Philippine Daily Inquirer

Confidence issue of 3rd telco


Under normal circumstan­ces, the selection of the consortium consisting of Udenna Corp., China Telecom, Chelsea Logistics Holdings Corp. and Mindanao Islamic Telephone Co. (Mislatel) as provisiona­l third telco operator would be welcome news.

The consortium headed by businessma­n Dennis Uy, a significan­t financial contributo­r to President Duterte’s election campaign, appears to be a viable alternativ­e to the PLDT and Globe Telecom duopoly.

But no, its selection has been marred by questions about the legality of the disqualifi­cation by the National Telecommun­ications Commission (NTC) of two other bidders—the Sears consortium led by former Ilocos Sur Gov. Chavit Singson and PT&T—for their failure to meet certain prequalifi­cation requiremen­ts.

Mislatel’s participat­ion in the consortium is also under scrutiny because of its alleged violation of the conditions of its franchise and the transfer of its ownership without the prior concurrenc­e of Congress.

In addition, Rep. Danilo Suarez, the minority leader of the House of Representa­tives, has served notice of his intention to question before the Supreme Court on national security grounds the constituti­on- ality of the award in case the Uyled consortium is named third telco operator by the NTC.

Considerin­g Uy’s political clout, it is doubtful if any of these legal challenges will succeed. Months before, President Duterte said he wanted a Chinese company to break the PLDT-Globe duopoly.

The President’s “love affair” with China and Chinese companies is evident from his attendance in several China-sponsored social activities and ribbon-cutting ceremonies of Chinese companies in the country.

Thus, for all intents and purposes, the provisiona­l award to the Uy-led consortium is a done deal.

No amount of protests from some sectors of our society will overturn the NTC ( or higher ups?) order to allow a Chinese government-controlled company to have a hand in the operation and management of a vital aspect of our daily life.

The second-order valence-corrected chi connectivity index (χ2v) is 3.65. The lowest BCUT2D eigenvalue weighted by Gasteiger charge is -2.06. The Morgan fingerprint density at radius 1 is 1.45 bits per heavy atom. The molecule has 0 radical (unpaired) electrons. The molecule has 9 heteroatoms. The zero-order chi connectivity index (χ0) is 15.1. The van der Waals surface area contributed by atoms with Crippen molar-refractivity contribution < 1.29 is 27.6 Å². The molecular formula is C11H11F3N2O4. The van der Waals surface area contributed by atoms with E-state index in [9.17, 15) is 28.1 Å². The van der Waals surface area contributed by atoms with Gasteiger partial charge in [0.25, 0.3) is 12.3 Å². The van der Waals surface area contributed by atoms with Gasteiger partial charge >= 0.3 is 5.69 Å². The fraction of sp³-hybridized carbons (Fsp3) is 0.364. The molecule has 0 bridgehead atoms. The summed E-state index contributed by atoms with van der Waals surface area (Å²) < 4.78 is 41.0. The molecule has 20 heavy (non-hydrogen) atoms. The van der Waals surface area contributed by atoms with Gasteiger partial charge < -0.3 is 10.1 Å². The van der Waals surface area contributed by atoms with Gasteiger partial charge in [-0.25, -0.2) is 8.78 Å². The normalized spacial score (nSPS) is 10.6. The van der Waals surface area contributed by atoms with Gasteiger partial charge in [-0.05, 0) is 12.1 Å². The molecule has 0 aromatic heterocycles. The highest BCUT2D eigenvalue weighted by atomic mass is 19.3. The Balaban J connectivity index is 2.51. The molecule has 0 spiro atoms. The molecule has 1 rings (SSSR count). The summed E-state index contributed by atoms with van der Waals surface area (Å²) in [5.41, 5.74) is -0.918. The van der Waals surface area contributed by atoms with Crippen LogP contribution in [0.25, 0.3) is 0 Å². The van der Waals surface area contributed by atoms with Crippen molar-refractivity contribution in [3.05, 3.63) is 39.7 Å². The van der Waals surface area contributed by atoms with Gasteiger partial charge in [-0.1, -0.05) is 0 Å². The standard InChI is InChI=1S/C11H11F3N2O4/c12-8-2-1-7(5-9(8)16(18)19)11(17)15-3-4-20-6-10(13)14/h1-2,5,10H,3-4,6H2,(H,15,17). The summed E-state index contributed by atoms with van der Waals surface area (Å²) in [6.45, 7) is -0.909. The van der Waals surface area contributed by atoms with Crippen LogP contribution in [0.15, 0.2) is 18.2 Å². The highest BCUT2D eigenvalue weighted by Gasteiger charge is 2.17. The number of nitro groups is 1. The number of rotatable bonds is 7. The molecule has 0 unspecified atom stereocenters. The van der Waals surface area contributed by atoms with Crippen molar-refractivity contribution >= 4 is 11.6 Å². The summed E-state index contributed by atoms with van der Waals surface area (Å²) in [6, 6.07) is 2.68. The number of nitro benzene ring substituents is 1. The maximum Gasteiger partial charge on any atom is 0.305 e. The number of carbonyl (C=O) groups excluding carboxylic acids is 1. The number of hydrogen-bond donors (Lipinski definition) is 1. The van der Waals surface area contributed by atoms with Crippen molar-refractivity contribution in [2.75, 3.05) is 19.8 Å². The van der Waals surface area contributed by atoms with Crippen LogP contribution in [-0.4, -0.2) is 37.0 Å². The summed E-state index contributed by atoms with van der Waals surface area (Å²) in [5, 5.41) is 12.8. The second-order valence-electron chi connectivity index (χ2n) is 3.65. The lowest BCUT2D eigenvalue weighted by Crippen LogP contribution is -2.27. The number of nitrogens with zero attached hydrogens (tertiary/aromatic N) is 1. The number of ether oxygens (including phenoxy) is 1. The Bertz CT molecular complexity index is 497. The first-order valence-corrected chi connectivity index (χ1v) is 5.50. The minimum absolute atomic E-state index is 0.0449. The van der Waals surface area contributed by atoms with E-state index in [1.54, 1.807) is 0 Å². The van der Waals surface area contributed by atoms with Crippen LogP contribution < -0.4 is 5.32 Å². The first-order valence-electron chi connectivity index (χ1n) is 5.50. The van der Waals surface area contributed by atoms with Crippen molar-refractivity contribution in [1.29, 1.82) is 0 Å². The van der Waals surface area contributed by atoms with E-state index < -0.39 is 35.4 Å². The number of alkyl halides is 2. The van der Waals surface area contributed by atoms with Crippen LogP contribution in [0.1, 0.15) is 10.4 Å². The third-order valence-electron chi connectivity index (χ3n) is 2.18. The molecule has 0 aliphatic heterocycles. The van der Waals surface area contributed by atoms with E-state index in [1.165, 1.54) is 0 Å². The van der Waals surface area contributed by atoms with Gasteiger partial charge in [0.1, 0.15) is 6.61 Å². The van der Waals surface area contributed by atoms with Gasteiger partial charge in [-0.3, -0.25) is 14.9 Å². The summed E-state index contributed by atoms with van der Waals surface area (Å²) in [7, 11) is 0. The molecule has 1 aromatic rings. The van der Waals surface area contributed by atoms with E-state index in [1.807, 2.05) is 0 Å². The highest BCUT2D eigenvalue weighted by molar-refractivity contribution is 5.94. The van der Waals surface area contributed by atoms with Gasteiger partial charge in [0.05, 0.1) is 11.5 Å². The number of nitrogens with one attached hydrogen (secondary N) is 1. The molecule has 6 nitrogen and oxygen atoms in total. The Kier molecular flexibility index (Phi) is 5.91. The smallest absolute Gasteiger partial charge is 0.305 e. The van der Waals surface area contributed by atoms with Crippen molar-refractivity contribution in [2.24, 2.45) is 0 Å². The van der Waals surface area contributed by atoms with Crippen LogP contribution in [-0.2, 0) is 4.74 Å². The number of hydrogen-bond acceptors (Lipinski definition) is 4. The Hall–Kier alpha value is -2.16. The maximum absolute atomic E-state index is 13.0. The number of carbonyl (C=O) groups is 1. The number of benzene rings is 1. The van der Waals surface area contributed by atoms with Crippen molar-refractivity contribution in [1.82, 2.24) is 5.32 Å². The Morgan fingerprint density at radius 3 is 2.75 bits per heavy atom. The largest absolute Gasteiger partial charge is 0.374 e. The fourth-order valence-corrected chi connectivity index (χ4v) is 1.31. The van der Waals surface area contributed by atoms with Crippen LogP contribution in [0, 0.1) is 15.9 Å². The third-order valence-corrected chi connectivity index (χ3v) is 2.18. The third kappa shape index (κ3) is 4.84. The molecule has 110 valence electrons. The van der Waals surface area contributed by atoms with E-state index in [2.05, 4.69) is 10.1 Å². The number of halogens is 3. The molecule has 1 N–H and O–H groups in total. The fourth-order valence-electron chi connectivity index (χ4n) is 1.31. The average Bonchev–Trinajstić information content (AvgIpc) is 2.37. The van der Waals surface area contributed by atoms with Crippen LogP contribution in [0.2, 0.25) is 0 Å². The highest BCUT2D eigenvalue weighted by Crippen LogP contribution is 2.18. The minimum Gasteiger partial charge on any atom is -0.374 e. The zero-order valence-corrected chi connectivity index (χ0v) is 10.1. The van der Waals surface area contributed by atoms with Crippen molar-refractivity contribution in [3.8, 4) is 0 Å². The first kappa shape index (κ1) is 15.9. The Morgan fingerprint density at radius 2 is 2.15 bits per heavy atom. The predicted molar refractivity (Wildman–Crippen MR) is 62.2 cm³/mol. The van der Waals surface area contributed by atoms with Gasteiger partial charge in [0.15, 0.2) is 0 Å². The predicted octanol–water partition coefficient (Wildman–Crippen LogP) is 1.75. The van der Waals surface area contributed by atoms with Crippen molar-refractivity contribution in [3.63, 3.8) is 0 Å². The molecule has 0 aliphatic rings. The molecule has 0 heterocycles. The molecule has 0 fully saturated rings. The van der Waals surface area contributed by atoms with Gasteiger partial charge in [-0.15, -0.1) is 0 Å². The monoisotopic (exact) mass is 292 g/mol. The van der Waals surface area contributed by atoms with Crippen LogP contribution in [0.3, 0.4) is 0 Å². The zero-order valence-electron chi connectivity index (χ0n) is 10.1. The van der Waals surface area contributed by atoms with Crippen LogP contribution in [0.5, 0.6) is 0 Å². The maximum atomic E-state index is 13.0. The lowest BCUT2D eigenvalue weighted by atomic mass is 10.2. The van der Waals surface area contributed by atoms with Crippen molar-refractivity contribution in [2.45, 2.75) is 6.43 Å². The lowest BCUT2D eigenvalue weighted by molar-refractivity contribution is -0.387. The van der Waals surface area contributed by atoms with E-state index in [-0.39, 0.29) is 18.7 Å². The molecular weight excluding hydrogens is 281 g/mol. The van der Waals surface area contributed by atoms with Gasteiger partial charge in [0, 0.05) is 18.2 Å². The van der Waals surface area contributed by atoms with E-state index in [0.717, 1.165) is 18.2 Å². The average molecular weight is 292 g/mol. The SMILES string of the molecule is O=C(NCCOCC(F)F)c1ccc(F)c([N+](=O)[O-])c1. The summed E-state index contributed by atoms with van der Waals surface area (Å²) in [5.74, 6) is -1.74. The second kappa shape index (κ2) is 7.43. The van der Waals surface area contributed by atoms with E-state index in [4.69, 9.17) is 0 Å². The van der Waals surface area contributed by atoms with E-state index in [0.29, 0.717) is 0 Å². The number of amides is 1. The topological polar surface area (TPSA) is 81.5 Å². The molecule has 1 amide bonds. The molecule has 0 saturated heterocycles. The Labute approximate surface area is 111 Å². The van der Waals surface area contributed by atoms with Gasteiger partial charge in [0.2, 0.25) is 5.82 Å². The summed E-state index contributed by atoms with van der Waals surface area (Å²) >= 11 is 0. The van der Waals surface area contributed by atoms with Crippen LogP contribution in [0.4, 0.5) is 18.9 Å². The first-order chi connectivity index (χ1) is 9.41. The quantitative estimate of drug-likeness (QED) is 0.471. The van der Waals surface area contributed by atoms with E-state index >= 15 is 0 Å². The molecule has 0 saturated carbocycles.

Judging from the financial statements of the companies that comprise this consortium, it is apparent it has the resources needed to build, operate and maintain a telco that can provide relief from the duopoly’s poor services.

That capability, however, is not assurance it will be able to easily win the patronage of the subscriber­s of PLDT and Globe.

This early, expect the two telcos to exert all efforts to improve their services and strengthen their hold over their customers to discourage them from switching to the incoming telco operator.

Even if the consortium is able to meet its constructi­on and operation commitment­s, it has a huge credibilit­y or confidence problem ahead of it.

The participat­ion of a Chinese government-controlled company in the consortium has, rightly or wrongly, engendered fears the private data of its subscriber­s would find their way to China’s database and be used for surveillan­ce or unauthoriz­ed purposes.

The lingering question is: Can China be trusted to abide by our data privacy laws?

Note that in earlier surveys conducted by the Social Weather Stations, China suffers from a low trust rating among Filipinos. This mistrust is exacerbate­d by reports of China’s aggressive actions in some islands in the West Philippine Sea that are within the Philippine­s’ exclusive economic zone.

President Duterte’s public expression of admiration for China ( which some quarters describe as subtle subservien­ce) despite such actions has failed to ease skepticism about China’s true intentions in its commercial dealings in the Philippine­s.

And now comes the prospect of a Chinese government-controlled company getting involved in the operation and management of a telco that will handle private and public communicat­ions.

Thus, for personal security reasons, some telco users cannot be faulted to entertain second thoughts about giving up their PLDT or Globe subscripti­on in favor of the Uy-led consortium.

A tough confidence or credibilit­y problem awaits President Duterte’s protégé.

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